Go Red For Women is the American Heart Association’s national movement to raise women’s awareness of their risk for heart disease, their No. 1 killer, and to help them make the right choices to reduce those risks. The movement connects women with their own heart health and compels them to choose heart-healthy habits and support the cause. The movement asks women to make it their mission to fight against heart disease in women. Nationally, Go Red For Women is sponsored by Macy’s and Merck & Co. Inc. In Wichita, the movement is sponsored locally by Wesley Medical Center.
When you make the decision to “Go Red,” you empower yourself and others to fight against heart disease. Research shows that women who “Go Red” are more likely to make healthy choices. Consider this:
• More than one-third have lost weight.
• Nearly 55% have increased their amount of exercise.
• Six out of ten have changed to more heart-healthy diets.
• More than 40 percent have had their cholesterol levels checked.
• One-third have talked with their doctors about developing heart- health plans.
Make it Your Mission:
More women die of cardiovascular disease than from the next four causes of death combined, including all forms of cancer. But 80% of cardiac events in women could be prevented if women made the right choices for their hearts. This includes diet, exercise and abstinence from smoking.
The American Heart Association encourages you to make it your mission to learn all you can about heart attacks and stroke so that you don’t become a statistic! Go to www.GoRedForWomen.org to join the movement and receive a free red dress pin, monthly recipes, tips and the latest heart news. While there, we also encourage you to take the Go Red Heart CheckUp, enroll in the free Go Red BetterU program, share your story and donate to help save lives.
About Heart Attack:
Heart disease remains the #1 killer of all Americans. A heart attack occurs when the blood flow to a part of the heart is blocked, usually by a blood clot. If this clot cuts off the blood flow completely, the part of the heart muscle supplied by that artery begins to die. Signs of a heart attack include the following:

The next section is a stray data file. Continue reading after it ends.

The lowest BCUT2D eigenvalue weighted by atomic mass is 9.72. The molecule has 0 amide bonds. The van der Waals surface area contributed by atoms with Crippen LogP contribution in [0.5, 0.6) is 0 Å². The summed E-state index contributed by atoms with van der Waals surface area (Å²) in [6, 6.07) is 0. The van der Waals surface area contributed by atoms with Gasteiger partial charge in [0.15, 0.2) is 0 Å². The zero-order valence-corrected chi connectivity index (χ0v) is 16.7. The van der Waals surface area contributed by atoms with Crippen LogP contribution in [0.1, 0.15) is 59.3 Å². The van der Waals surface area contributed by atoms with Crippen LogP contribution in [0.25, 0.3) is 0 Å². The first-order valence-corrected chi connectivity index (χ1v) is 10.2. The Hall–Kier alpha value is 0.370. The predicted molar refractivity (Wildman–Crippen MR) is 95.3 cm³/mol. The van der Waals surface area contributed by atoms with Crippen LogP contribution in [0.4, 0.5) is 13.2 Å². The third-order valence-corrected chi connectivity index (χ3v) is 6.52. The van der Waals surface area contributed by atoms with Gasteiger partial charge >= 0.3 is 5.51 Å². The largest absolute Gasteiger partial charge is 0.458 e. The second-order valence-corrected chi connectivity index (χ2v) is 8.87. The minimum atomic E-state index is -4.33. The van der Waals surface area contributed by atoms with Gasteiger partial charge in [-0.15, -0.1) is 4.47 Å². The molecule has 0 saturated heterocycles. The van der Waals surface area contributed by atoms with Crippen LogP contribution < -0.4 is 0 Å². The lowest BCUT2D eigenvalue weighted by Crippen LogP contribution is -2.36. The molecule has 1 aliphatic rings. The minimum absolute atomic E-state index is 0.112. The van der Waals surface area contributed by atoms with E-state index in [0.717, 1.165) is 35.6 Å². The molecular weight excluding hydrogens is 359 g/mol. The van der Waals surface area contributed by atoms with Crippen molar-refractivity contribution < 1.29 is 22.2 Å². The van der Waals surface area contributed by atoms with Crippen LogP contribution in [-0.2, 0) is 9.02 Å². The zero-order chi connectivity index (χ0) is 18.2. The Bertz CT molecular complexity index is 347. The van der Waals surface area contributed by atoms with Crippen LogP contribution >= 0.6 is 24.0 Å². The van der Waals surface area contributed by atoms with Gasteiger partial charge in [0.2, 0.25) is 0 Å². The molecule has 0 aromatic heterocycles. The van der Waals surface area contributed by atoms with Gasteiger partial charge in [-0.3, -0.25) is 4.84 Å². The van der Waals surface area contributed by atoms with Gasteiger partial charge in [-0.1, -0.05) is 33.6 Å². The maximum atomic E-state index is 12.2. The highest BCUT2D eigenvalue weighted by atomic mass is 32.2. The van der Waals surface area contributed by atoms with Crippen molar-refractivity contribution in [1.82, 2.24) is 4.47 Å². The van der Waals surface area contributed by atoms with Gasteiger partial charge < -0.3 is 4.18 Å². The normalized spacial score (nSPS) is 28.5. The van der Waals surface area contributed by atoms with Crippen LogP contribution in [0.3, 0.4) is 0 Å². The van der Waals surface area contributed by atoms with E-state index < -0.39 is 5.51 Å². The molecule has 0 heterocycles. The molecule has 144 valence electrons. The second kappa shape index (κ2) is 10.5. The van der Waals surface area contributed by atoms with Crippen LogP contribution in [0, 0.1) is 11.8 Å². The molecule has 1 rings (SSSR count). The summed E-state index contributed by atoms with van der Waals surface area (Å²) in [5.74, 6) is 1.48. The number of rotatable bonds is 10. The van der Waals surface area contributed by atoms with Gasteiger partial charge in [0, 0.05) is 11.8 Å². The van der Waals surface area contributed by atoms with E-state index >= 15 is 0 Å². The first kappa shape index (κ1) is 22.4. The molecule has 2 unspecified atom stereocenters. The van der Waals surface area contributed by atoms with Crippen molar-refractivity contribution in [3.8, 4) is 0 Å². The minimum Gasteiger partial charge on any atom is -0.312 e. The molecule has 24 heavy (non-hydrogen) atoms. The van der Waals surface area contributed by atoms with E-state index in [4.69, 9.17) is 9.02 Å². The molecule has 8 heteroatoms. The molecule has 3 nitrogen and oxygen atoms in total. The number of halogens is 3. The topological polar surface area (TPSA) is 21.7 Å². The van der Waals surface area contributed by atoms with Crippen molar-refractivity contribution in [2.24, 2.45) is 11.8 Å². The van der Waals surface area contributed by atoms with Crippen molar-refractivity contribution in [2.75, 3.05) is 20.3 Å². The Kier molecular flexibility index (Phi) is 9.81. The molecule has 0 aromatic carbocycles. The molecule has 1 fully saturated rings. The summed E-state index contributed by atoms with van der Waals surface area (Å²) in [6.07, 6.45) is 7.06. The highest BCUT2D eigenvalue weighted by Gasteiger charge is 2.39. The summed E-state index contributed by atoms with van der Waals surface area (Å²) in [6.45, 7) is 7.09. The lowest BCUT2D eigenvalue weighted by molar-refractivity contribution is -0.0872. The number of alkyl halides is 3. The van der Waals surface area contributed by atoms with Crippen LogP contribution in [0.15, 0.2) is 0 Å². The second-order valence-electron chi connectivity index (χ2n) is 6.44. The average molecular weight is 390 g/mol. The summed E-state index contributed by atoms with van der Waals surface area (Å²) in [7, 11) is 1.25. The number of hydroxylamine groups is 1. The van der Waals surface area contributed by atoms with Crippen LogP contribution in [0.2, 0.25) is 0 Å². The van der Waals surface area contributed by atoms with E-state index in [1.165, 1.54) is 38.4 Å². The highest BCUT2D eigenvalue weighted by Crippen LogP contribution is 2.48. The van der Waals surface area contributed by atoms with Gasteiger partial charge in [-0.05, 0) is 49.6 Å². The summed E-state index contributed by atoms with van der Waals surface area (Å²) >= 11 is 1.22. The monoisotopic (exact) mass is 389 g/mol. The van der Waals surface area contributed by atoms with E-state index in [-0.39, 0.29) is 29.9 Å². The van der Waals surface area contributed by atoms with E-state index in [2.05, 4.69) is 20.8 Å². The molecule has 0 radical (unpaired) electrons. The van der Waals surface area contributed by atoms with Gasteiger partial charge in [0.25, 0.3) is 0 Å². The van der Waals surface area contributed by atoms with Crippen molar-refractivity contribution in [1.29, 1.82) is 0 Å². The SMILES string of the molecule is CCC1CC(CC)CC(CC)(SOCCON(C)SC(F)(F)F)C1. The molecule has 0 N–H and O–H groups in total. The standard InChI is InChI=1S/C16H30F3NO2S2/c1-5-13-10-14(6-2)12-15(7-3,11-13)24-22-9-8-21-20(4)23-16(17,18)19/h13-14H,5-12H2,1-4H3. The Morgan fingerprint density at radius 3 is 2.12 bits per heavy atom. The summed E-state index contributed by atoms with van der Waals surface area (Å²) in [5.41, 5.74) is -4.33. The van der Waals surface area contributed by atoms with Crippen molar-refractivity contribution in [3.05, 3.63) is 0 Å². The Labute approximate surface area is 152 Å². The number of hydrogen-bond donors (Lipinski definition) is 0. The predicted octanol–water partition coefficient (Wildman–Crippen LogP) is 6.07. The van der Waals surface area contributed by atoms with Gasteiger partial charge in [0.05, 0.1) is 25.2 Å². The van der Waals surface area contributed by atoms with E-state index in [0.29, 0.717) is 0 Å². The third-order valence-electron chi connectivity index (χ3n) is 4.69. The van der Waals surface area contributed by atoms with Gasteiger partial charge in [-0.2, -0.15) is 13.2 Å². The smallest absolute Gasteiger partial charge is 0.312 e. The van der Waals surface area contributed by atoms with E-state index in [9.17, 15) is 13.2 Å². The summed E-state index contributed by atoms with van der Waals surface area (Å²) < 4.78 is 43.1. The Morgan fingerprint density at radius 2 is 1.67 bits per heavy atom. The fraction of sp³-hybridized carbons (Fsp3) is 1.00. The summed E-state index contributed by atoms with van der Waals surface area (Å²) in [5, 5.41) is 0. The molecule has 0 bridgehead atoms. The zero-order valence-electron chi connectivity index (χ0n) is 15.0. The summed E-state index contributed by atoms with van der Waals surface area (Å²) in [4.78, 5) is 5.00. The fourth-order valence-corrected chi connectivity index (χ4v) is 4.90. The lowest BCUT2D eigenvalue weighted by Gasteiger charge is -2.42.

• Uncomfortable pressure, squeezing, fullness or pain in the center of your chest. It lasts more than a few minutes, or goes away and comes back.
• Pain or discomfort in one or both arms, the back, neck, jaw or stomach.
• Shortness of breath with or without chest discomfort.
• Breaking out in a cold sweat, nausea or lightheadedness.
Please Note: As with men, women’s most common heart attack symptom is chest pain or discomfort. But women are somewhat more likely than men to experience some of the other common symptoms – particularly shortness of breath, nausea/vomiting and back or jaw pain.
About Strokes and TIAs:
Stroke is the No. 4 cause of death in America. It’s also a major cause of severe, long-term disability. Stroke and TIA (transient ischemic attack) happen when a blood vessel feeding the brain gets clogged or bursts. The signs of a TIA are like a stroke, but usually last only a few minutes. If you have any of these signs, don’t wait more than five minutes before calling for help:
• Sudden numbness or weakness of the face, arm or leg, especially on one side of the body.
• Sudden confusion, trouble speaking or understanding.
• Sudden trouble seeing in one or both eyes.
• Sudden trouble walking, dizziness, loss of balance or coordination.
• Sudden severe headache with no known cause.
Please Note: Not all of these warning signs occur in every stroke, so if you experience any one of these, call 9-1-1 to get help fast. Check the time so you’ll know when the first symptoms appeared. It’s very important to take immediate action. Research from the American Heart Association has shown that a clot-busting drug can reduce long- term disability for the most common type of stroke if given within three hours of the start of symptoms.
February is American Heart Month:
Since 1963, the President of the United States has proclaimed February to be “American Heart Month” as part of a national effort urging Americans to battle against all cardiovascular diseases. Right here in Wichita, the American Heart Association encourages the community to follow the example of our Go Red For Women sponsor, Wesley Medical Center, by “Going Red” in creative ways throughout the month. The following are a few ideas:
• Light your building red by covering your exterior lights with red gels.
• Hang banners or signage throughout your facility that shows your support of Go Red For Women and the American Heart Association.
• Display Go Red For Women decals, window-clings or posters in building windows.
• Ask your employees to show their individual support by wearing red on Friday, February 3.
For local support with “Going Red” during American Heart Month, please call the American Heart Association in Wichita at 316-265-4238.